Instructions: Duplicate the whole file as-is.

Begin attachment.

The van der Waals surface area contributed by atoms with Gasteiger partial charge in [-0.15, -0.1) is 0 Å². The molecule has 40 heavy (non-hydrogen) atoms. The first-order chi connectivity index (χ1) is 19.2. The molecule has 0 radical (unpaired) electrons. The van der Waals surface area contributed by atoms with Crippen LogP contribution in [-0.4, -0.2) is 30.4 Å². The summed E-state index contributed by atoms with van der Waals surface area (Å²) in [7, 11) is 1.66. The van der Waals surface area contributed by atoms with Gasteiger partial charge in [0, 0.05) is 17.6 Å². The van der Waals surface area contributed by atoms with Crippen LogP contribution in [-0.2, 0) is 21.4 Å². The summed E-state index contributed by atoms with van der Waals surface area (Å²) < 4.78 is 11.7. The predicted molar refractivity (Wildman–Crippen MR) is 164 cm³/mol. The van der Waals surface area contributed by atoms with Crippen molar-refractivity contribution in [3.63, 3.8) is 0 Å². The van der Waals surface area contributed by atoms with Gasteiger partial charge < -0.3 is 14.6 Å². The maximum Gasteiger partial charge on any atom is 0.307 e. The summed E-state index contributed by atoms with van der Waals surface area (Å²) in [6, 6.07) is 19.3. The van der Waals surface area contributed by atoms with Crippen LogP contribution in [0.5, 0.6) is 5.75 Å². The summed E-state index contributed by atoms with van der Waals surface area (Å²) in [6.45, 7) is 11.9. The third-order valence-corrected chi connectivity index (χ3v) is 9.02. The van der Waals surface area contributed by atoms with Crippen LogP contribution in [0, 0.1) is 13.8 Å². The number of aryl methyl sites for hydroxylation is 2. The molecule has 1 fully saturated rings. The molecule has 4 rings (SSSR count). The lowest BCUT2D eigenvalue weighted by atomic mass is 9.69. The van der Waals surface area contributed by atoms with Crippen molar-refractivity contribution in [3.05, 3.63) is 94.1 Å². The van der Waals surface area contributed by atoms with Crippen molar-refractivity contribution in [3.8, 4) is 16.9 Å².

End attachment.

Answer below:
The van der Waals surface area contributed by atoms with Gasteiger partial charge in [-0.15, -0.1) is 0 Å². The molecule has 40 heavy (non-hydrogen) atoms. The first-order chi connectivity index (χ1) is 19.2. The molecule has 0 radical (unpaired) electrons. The van der Waals surface area contributed by atoms with Crippen LogP contribution in [-0.4, -0.2) is 30.4 Å². The summed E-state index contributed by atoms with van der Waals surface area (Å²) in [7, 11) is 1.66. The van der Waals surface area contributed by atoms with Gasteiger partial charge in [0, 0.05) is 17.6 Å². The van der Waals surface area contributed by atoms with Crippen LogP contribution in [-0.2, 0) is 21.4 Å². The summed E-state index contributed by atoms with van der Waals surface area (Å²) < 4.78 is 11.7. The predicted molar refractivity (Wildman–Crippen MR) is 164 cm³/mol. The van der Waals surface area contributed by atoms with Crippen molar-refractivity contribution in [3.63, 3.8) is 0 Å². The van der Waals surface area contributed by atoms with Gasteiger partial charge < -0.3 is 14.6 Å². The maximum Gasteiger partial charge on any atom is 0.307 e. The summed E-state index contributed by atoms with van der Waals surface area (Å²) in [6, 6.07) is 19.3. The van der Waals surface area contributed by atoms with Crippen LogP contribution in [0.5, 0.6) is 5.75 Å². The summed E-state index contributed by atoms with van der Waals surface area (Å²) in [6.45, 7) is 11.9. The third-order valence-corrected chi connectivity index (χ3v) is 9.02. The van der Waals surface area contributed by atoms with Crippen LogP contribution in [0, 0.1) is 13.8 Å². The number of aryl methyl sites for hydroxylation is 2. The molecule has 1 fully saturated rings. The molecule has 4 rings (SSSR count). The lowest BCUT2D eigenvalue weighted by atomic mass is 9.69. The van der Waals surface area contributed by atoms with Crippen molar-refractivity contribution in [3.05, 3.63) is 94.1 Å². The van der Waals surface area contributed by atoms with Crippen molar-refractivity contribution in [3.8, 4) is 16.9 Å².